This also means, I must say, that those who are arguing for an essentially "contemporary" celebration of the Mass--as opposed to an essentially traditional celebration, which includes elements that are contemporary (can you see that these are different?), would seem to be on the defensive. I don't say that exultantly, but it is time for those who have been rather strident, on that score, to realize their position.
Now we have the great tradition itself, plus what the Council said, plus what re-thinking liturgists and bishops are starting to say, plus what many of the faithful are saying, and now, plus what the pope is saying, and what the norms of the Church herself are going to provide for. I don't kid myself; it's going to be a bumpy ride for many years, but unless a future pope rescinds this; or the enthusiasm for old form fades, it seems the re-integration of the two forms of the Roman liturgy is now official policy from the highest level.
Will the enthusiasm for the older forms fade? Ironically, they may, precisely as the old and new become better integrated. One wonders if the immediate implementation of the Council's mandates had been handled -- for lack of a better term -- more "conservatively," we might well have a unified rite already. God only knows.
Will a future pope rescind this? Of course he may, but consider the grief that would cause him? The most favorable occasion to do so would be...when it is no longer needed. I.e., if and when the development of the liturgy has moved to a new place of harmony--just what the pope has called for.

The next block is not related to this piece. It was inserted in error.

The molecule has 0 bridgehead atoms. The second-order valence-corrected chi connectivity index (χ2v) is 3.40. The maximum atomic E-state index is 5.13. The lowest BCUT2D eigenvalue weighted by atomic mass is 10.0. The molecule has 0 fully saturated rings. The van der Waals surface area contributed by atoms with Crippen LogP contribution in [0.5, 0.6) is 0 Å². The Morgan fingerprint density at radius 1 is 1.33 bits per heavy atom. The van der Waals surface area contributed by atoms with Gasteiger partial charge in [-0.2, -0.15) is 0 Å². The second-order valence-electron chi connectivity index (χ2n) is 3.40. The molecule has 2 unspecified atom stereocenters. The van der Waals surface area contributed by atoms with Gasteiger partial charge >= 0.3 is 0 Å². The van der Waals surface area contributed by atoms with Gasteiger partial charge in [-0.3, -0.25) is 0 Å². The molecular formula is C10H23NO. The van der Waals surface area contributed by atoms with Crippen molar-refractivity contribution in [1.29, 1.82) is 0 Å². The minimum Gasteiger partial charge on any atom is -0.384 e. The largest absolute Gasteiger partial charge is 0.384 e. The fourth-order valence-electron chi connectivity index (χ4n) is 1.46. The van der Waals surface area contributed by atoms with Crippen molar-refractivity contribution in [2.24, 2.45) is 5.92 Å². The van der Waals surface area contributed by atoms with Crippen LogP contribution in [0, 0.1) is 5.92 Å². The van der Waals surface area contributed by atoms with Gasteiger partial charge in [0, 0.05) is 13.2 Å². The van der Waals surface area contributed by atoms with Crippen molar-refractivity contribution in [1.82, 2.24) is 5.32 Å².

Contention is not the pope's doing. Some will accuse the pope of "creating discord." Don't kid yourself, it was already there. I think he's trying to seek a long-term path away from it. Just because parishes are completely in the "contemporary" mode, that doesn't mean they've escaped conflict--they've simply moved it to the parish boundary, or that of the diocese, or that of the social circle: "us v. them." For that matter, when the Church of today is divorced from the Church of the ages, that is not progress, it's death.
There's more I could say, but I must head over and offer Mass.
* I call it the "older form" because all other names are either misleading or obscure. To call it the "Tridentine Mass" implies it originated at Trent, which is seriously mistaken--it preceded that council by something like a thousand years. To refer to the Missal of Blessed John XXIII is correct, but not terribly enlightening to most.
To call it the "Latin Mass" is flat wrong for reasons I will explain presently. The Mass of the "Roman Rite" -- that's us Roman Catholics, remember not all Catholics are Roman -- is, by definition, the "Latin Mass." Even when you don't celebrate it in Latin, it remains "the Latin Mass." While I know that's not common usage, it is confusing usage, especially in light of this decision. So let's stop being confusing.
To refer the older form as its own "rite" is also wrong, because "rite" refers to a great segment of the Church, and there is not two Roman Rites -- two great segments of the Church originating from the city of Rome -- but solely one Roman Rite. To the extent liturgy has, in recent decades, become a battleground, the pope is aiming to chart a path back toward greater unity around one Roman Rite -- and, note, "Rite" implies that this identity of the Roman "segment" is united around the liturgy; yet another reason the pope is acting, because the Roman liturgy, in recent years, has hardly been very unified in its expression, except in a very lowest-common-denominator way.